Child Protective Services

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When I was a young man, I worked two years for Child Protective Services (CPS). It’s a strange job, going to people’s homes to talk to them about complaints that other people have made about how they treat their children.

Investigating reports of child abuse is just the beginning of the job in CPS and the simplest part. For those cases where abuse and/or neglect are serious, social workers develop plans that the families must follow, often including counseling and drug treatment. Then there are court hearings, where the CPS worker is represented by a state Attorney General, and the parents are represented by a private attorney or by a state-appointed attorney. Usually the two attorneys work out an agreement and sell it to the CPS worker and the family.

I had become a Quaker while I was in college, and I found that my Quaker practices became critical in my work with CPS. And I also found that my work with CPS was excellent training for applying Quaker practices to the real world.

For example, the kinds of courtroom negotiations that are common in CPS work are excellent opportunities to practice Quaker skills of discernment. During a CPS investigation, the main question is whether the child is safe in the family. Sometimes there are events that, on their face and according to the manual, would dictate that a child should be removed from the home. According to the manual, if a child is hit by an adult in the home, and if that blow leaves a bruise, then the child is unsafe. But in actuality, that’s not always so.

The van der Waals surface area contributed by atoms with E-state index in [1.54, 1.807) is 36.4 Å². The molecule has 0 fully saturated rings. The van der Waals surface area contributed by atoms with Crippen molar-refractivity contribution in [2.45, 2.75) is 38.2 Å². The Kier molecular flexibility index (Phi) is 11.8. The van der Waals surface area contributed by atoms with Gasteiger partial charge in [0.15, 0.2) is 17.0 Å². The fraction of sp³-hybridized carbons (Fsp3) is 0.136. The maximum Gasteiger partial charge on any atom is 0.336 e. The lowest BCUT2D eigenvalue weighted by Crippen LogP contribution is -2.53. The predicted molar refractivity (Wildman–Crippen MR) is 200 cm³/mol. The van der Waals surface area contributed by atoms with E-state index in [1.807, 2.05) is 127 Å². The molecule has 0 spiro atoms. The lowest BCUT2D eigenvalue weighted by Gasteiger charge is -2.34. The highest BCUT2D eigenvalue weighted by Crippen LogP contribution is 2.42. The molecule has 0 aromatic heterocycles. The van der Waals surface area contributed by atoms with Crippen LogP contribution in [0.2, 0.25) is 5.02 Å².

A large number of people I worked with in the Cascade foothills of Washington had moved there from rural North Carolina, from a culture where “Spare the rod and spoil the child” was seen as common sense. I quickly came to realize that my job with these parents was to educate them about the CPS system and about the trouble they would get into if they continued to use corporal punishment. While I was truthful when writing my reports about these families, I didn’t always tell the whole truth. I’ve found the Dalai Lama‘s “Fifth Rule for Living” to be helpful: “Learn the rules, so you can break them properly.” The critical word here is “properly.” To break the rules properly requires discernment.

If I had seen a bruise on a child from one of those families from North Carolina, I likely would not have put that in my report. I had to discern whether I thought the child was in danger of being hurt more badly in the future. There is no certainty. I used sitting in silence, emptying my mind, and then considering the details – using due diligence and seasoning to decide.

Had I reported the bruise, the child would likely have been put into a foster home. That was the system. A bruise causes a reflex action in the system. I saw families being seriously harmed by social workers who followed the rules without considering the harm they were doing. The CPS system attempts to reduce situations to a set of rules and policies. The rules are good guidelines for thinking through situations and for working with other people. But . . . it is crucial to know how to discern when and how to break the rules “properly.”

A few CPS complaints that I investigated were simple misunderstandings – like the time I was called to school to talk to a seven-year-old who had a black eye. He had told his teacher that his father had hit him, which the teacher was required by law to report.